Communities include:

City limit map which shows upcoming annexations.
City limit map which shows upcoming annexations.
  • 97 Berry Road
  • 103 Barton/Gem
  • 104 I-215 Corridor
  • 105 Sycamore/Central
  • 106 East Blaine
  • 107 Alta Cresta Remainder
  • 108 Lake Hills/Victoria Grove
  • 111 University City
  • 112 Kaliber
  • 113 Barton/Station

[edit] Potential annexations

  • A Center Street
  • B Highgrove
  • C Spring Mountain Ranch (92)
  • D Canyon Ridge
  • E Woodcrest (to be determined)
  • F Gateway

[edit] Transportation

Riverside is served by three major freeways, the I-215, the State Route 60, and the State Route 91. These three freeways meet in north-eastern Riverside at the 60/91/215 interchange, which is currently going through a heavy reconstruction, due to be completed in late-2007.

The constant construction on Riverside freeways has taken its toll on Riverside's image. The area near the 215/91 interchange has a reputation as being one of the worst interchanges in the nation due to its location in a turn, continued construction, short exit time, and other factors.

The city contains two Metrolink commuter rail stations, Riverside-Downtown and Riverside-La Sierra. Both are served by the Inland Empire-Orange County and 91 Lines, and the Downtown station is served by the Riverside Line on weekdays, and the San Bernardino Line on weekends.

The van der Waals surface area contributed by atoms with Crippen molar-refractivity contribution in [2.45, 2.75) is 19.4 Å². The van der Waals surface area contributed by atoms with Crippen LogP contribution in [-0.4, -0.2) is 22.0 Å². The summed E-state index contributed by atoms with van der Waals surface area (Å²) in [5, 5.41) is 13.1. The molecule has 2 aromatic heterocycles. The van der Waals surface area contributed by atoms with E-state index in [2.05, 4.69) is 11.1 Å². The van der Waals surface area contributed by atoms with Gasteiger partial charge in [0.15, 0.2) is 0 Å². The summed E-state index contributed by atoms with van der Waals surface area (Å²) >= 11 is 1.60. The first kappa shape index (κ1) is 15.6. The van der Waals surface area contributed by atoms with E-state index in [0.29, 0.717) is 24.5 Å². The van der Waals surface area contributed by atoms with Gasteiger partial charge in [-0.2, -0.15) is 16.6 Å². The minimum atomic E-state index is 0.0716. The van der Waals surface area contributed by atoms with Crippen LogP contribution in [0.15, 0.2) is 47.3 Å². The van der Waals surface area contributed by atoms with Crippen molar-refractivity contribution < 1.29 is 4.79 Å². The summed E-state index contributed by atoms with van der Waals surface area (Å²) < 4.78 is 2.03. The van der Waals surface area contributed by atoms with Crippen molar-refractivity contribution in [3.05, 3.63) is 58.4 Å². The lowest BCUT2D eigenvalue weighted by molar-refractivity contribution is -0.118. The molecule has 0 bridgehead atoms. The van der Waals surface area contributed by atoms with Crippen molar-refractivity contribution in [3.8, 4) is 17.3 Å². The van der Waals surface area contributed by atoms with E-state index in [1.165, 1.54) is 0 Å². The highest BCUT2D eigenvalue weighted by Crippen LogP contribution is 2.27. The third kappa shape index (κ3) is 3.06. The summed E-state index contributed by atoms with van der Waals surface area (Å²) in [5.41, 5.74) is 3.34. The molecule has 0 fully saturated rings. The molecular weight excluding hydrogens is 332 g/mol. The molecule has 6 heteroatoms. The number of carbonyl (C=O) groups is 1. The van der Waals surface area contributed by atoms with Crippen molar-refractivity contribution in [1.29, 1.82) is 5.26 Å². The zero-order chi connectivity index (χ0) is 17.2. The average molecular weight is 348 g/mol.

Local bus service is provided by the Riverside Transit Agency[9] Service is relatively limited, though this is common for the region. Recently, the agency proposed a new Bus Rapid Transit route to travel along the current Route 1 from the University of California to Corona. The project was due in the summer of 2005, and as of writing is still stalled in the planning stages.

Riverside Municipal Airport (FAA designator: RAL) has a 5,400 foot runway.

[edit] Festivals

The Riverside International Film Festival takes place March 2, 2007 to March 11, 2007. The festival includes directors from around the world.

The Orangle Blossom Festival takes place every year on the third weekend of May. The festival includes tasting various oranges grown in the city along with other orange flavored treats such as BBQ sauces and orange kettle corn. There is a parade, carnival, music, dancing, shopping, storytelling, and fireworks.

[edit] Notable natives

[edit] Sister cities

Riverside has six sister cities, as designated by Sister Cities International.[12]

The city of Riverside has an economic partnership program with the Mexican state of Oaxaca, Mexico in the early 2000s.

[edit] References

  1. ^ a b MONEY Magizine: Best places to live 2006: Riverside, CA snapshot
  2. ^ California Department of Health Services
  3. ^ Air pollution and lung development. Retrieved on March 17, 2006.
  4. ^ Riverside Art Council - Project Bridge
  5. ^ Riverside - Youth Gang Program
  6. ^ TBO.com - List of Most Dangerous Cities
  7. ^ City of Riverside: Office of Neighborhoods
  8. ^ City of Riverside Building and Planning - Annexations
  9. ^ Riverside Transit Agency
  10. ^ Univ. of Calif., Riverside
  11. ^ Riverside Community College
  12. ^ Sister Cities International, Inc. (SCI)

[edit] External links